Lyrically, there’s a ton of plays here worth picking apart and analyzing. Punchlines on punchlines (OG: “Coin phrase like laundromat,” SS: “You can smell the sauce on my breath,”) plenty of wordplay (OG: “Kill for love, that’s a heart attack”) and splashes of storytelling (SS: “Weed in my pocket, my papa he like my profit”) all beg for listeners to hit that rewind button. The more times you run it back, the more nuggets you’ll find buried; what comes across as a lighthearted anthem of nonchalant mischief was constructed with the care of a two points down, six seconds on the clock, game seven of the finals inbound play. And neither Sweatshop nor Owl Green is in the habit of dropping the ball when there’s a chip on the line.
With “Prototype,” Sweatshop stepped way outside of his comfort zone. And like the rare moments when Steph Curry pulls off a dunk, it’s hard as a spectator not to jump out of your seat and celebrate. Simply put, this song is a hit, or very well should be if music sales were a meritocracy. The beat feels trappier and more ambient than anything Sweatshop has touched before, and he brings a more spaced out, melodically inflective flow to match. Content wise there’s nothing here that isn’t authentic to the rapper’s heartfelt, “put in the fucking work” aesthetic, though the celebratory swagger is amplified a bit to match the track’s smirking alpha-gilded suavamente. Someday, a record exec might dig this one up and kick themselves for not finding Sweatshop & Owl Green before their first international banger.
“Goes Down,” the last track on Spring Cleaning II, brings us right back where we started. Objectively (if there is such a thing in music) it’s Owl Green’s best; a clear pinnacle of his songwriting talent, “Goes Down” parades Owl’s strengths before listeners again and again until they’re undeniable. His charmingly sporadic syntax is more focused themataically here than ever before. His sing-songy melodic flow is the most versatile and expressive it’s ever been. His singing on the chorus reads as effortlessly evocative. Each rhyme lands as equal parts unexpected and comfortingly inevitable. Like KD on a scoring streak, it truly doesn’t matter if you’re a fan or casual viewer; tune in and you’re witnessing concentrated, naturally born, highly refined beauty in motion.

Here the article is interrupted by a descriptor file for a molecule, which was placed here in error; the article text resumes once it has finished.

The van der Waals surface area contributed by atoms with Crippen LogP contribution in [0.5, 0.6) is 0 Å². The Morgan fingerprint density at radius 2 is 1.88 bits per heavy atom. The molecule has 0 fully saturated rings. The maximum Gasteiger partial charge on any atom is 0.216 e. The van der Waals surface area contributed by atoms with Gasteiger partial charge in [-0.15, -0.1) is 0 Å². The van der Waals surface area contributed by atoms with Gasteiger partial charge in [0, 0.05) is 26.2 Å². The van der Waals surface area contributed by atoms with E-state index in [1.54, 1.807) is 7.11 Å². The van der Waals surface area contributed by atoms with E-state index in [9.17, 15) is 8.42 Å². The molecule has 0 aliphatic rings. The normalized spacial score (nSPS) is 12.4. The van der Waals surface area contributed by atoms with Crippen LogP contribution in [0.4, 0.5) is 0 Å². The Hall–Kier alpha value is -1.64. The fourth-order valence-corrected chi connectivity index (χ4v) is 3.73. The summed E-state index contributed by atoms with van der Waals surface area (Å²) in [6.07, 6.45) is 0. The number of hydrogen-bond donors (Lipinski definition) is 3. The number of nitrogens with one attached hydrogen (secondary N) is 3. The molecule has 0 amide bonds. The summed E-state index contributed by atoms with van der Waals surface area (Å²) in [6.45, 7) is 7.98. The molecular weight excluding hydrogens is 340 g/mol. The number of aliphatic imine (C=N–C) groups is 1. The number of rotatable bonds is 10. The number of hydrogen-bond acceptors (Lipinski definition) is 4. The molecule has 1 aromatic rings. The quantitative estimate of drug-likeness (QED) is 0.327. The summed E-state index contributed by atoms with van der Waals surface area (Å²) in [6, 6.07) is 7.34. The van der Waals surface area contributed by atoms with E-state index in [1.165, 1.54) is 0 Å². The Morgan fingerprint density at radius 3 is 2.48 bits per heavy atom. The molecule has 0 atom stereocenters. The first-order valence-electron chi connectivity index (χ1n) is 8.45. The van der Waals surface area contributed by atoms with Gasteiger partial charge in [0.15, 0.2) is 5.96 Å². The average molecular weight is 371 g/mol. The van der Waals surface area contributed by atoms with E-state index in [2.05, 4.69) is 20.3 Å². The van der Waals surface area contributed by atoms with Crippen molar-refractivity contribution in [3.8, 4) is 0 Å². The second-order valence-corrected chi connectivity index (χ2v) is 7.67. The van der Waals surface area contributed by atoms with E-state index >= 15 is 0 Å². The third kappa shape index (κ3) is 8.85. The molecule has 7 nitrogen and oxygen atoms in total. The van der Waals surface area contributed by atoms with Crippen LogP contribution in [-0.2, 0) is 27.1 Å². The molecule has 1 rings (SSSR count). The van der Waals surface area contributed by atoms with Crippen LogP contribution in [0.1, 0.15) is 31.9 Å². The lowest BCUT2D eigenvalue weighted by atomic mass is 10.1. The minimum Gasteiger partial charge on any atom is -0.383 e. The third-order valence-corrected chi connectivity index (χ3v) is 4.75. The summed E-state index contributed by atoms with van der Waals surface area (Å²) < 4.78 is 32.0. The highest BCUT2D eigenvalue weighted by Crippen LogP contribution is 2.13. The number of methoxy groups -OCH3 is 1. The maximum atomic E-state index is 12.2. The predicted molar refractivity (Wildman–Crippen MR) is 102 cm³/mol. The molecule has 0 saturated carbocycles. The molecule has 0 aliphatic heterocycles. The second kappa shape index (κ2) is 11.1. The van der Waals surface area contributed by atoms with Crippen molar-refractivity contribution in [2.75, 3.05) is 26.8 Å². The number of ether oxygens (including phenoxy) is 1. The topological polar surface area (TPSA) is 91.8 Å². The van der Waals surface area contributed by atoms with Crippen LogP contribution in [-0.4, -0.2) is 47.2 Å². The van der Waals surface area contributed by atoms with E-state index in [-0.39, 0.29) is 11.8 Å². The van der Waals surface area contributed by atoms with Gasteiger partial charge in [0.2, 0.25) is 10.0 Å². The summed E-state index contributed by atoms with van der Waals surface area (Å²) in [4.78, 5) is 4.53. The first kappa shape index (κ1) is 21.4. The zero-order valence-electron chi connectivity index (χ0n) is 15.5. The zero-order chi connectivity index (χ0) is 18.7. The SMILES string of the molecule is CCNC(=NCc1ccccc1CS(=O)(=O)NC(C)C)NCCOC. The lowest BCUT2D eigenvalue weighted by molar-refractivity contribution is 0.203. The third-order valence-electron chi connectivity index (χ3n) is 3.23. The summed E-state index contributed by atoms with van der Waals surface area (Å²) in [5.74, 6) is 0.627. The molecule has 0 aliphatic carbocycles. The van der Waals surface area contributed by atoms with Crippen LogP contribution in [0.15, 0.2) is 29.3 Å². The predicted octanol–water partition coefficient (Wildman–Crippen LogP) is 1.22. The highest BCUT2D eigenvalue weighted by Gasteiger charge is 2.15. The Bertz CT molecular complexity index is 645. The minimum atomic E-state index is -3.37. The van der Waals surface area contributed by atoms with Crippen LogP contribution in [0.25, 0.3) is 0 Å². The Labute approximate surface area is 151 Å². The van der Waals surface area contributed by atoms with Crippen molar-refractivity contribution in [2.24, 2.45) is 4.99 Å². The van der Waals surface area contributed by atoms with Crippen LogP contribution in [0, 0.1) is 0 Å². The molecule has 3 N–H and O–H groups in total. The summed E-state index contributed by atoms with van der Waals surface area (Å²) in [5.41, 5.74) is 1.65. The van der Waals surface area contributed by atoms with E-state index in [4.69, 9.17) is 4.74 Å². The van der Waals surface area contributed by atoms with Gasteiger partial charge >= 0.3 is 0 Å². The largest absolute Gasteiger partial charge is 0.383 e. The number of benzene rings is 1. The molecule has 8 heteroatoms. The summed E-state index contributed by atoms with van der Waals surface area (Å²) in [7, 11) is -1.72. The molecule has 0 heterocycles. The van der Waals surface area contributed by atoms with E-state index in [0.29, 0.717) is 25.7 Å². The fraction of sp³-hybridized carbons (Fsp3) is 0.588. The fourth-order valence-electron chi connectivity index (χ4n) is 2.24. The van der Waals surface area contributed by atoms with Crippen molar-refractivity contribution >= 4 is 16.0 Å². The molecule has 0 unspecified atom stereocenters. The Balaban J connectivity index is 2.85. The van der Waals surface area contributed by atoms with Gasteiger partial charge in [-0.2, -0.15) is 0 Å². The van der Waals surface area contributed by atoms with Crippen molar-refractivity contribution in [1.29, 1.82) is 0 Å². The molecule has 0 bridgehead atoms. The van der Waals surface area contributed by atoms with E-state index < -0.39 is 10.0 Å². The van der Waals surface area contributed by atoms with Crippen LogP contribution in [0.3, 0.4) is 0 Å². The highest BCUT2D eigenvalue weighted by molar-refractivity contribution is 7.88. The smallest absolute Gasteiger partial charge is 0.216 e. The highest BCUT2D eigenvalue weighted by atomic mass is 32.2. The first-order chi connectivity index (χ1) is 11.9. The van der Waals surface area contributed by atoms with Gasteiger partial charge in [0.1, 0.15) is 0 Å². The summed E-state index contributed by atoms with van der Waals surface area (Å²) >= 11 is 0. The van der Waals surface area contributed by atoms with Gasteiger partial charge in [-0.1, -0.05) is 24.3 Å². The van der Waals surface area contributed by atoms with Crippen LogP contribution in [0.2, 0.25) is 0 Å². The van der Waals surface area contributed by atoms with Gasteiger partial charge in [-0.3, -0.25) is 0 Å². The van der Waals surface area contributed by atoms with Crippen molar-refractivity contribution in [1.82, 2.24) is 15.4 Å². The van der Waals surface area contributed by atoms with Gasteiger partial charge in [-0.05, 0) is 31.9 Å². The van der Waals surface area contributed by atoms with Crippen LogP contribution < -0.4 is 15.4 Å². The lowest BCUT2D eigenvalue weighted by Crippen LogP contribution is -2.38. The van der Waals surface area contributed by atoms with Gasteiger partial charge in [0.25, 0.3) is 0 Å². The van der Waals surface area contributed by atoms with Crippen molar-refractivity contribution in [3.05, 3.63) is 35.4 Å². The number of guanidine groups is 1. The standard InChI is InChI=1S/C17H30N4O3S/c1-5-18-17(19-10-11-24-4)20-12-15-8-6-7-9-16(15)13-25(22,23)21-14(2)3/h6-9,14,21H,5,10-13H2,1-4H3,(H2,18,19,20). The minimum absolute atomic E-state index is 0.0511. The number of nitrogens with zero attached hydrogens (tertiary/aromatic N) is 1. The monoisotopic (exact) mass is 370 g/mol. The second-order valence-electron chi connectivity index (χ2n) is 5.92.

“That sunshine gleamin, and I’m California dreamin, lime-light for the evenin”
Right back where we started; “Goes Down” is likely Owl Green’s best song to date. And it damn well should be. “Just make music,” Owl repeats often, earnestly. But make that music better than the music you made yesterday, push yourself, add new tricks, sharpen old ones, deepen the authenticity, evolve the perspective, chase perfection, grow, learn, move forward. That’s the trajectory of Sweatshop & Owl Green so far, career wise and musically. “Goes Down” is such a fucking beautiful song, it packages all of those sentiments into a three minute tour de artistry that will leave you both deeply satisfied and hungry for what comes next.
The music industry is so fickle, it’s impossible to predict what that “next” will look like for the young Bay Area duo. But here’s where I’m putting my money; dynasty. Five years ago, the Golden State Warriors were scrappy underdogs, making the playoffs with a roster full of rookies and liabilities. Base your picks for greatness on what everyone else is talking about, and Kyrie Irving should be the most elite player of his generation; in reality, he’s not even a top ten player in the league, overshadowed by the Draymond Greens and Stephen Currys who put in work and kept their heads down until their time came to prove it all on the largest stage.
That’s where I see Sweatshop & Owl Green someday; under the brightest lights with the most satisfying set of rings on their fingers, earned from tireless work and constant progression. Spring Cleaning II may not be that champion season just yet, but it very well could be the 2012 NBA draft, the start of something truly monumental that the world will look back at and try to recreate after the game’s changed and the Kyries of the world are all exposed as more talk than talent. Don’t wait for Sweatshop & Owl Green to three-peat before you start cheering; jump into the stadium now, give Spring Cleaning II a spin, and when you hear your kids singing “Goes Down” or rapping “Those Guys” someday, tell them you were courtside to witness the moment when greatness became inevitable.